Star Wars: A Better Order

sworderIf you’re a Star Wars fan like me, or even just coming to know Star Wars, you’re probably planning to watch the films now that they’re all available digitally. After being inspired by The Machete Order, we decided to try our own take on the reorganized saga: I, IV, V, II, III, and VI. Except for my usual annoyance with Episode II, the new order was a much better experience than watching all six straight through, and here are some thoughts on why.

First, let’s get one thing out of the way, Star Wars is the story of Anakin Skywalker, not Luke Skywalker. Luke is in only three films, Anakin is in all six, it’s that simple. Now, what does that have to do with the new order? Everything. (spoilers below)

When watched in sequence from I to VI, the conclusion of Episode III completely robs the cliffhanger reveal in Episode V of all its meaning and shock value. “No, I am your father!” Vader, I know, we confirmed that two whole films ago. “No, that’s not true, that’s impossible!” Oh, it’s true, I saw it with my own eyes. “Search your feelings,” no need for that, I just re-watched the 1:16:40 mark of Episode III, it’s indeed true. This is what bothers me the most about the prequels, even more than Jar Jar Binks. “I am your father,” was one of the most profound reveals in cinema, but when watched with the prequels first, it’s not shocking at all, it’s expected.

When watched in my new preferred order (I, IV, V, II, III, VI), the “I am your father” reveal is still first and still shocking. We begin with Episode I to learn about the naive young Anakin Skywalker, who is swept up into something he can never hope to understand (Your complaints about this episode aside, you can’t have a meaningful story about Anakin Skywalker’s fall and redemption without the chapter on this naive young boy). We flash forward 32 years for Episode IV to see that things aren’t so well for the galaxy, and that we have a new hero in Luke Skywalker, who is apparently Anakin’s son. We continue the story in Episode V where we learn that Darth Vader is indeed Anakin, and we’re just as devastated as Luke. We flash back 25 years for Episodes II and III where we learn exactly how that naive young boy fell so far and became the terrifying Darth Vader. Finally, we return to the “present” timeline in Episode VI, to finish the saga and witness Anakin’s redemption.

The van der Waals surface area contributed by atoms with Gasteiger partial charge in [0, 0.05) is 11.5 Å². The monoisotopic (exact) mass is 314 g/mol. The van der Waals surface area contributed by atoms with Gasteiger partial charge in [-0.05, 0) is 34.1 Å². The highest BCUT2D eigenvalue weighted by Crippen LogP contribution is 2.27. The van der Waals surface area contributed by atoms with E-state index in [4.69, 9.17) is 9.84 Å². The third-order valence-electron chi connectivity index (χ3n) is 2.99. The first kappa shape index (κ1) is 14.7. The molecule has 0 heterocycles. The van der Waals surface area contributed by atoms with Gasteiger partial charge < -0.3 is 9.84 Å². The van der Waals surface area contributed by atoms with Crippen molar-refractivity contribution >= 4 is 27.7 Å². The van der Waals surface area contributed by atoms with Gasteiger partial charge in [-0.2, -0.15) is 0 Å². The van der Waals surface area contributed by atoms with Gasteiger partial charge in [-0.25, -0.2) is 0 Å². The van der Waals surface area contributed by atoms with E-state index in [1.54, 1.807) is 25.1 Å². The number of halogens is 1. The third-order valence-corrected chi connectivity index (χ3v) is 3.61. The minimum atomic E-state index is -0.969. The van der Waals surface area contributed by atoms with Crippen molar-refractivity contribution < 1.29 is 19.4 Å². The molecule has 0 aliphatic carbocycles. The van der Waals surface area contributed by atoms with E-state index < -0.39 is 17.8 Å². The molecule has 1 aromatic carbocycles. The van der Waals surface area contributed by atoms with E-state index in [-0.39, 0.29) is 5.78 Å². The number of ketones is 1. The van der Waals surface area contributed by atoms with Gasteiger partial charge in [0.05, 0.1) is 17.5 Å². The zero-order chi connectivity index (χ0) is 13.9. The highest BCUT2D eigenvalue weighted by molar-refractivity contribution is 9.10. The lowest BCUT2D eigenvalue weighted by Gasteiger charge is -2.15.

The order restores the impact of the “I am your father” reveal, forms a much more solid narrative around Anakin Skywalker by introducing both distinct phases of his life in the first two films, and also takes advantage of the larger than usual time spans between Episodes I and II and Episodes V and VI to support the flash forward/back structure.

Above all, Star Wars is a great saga that you deserve to enjoy however you want to. I personally prefer this new order, but you don’t have to take my word for it.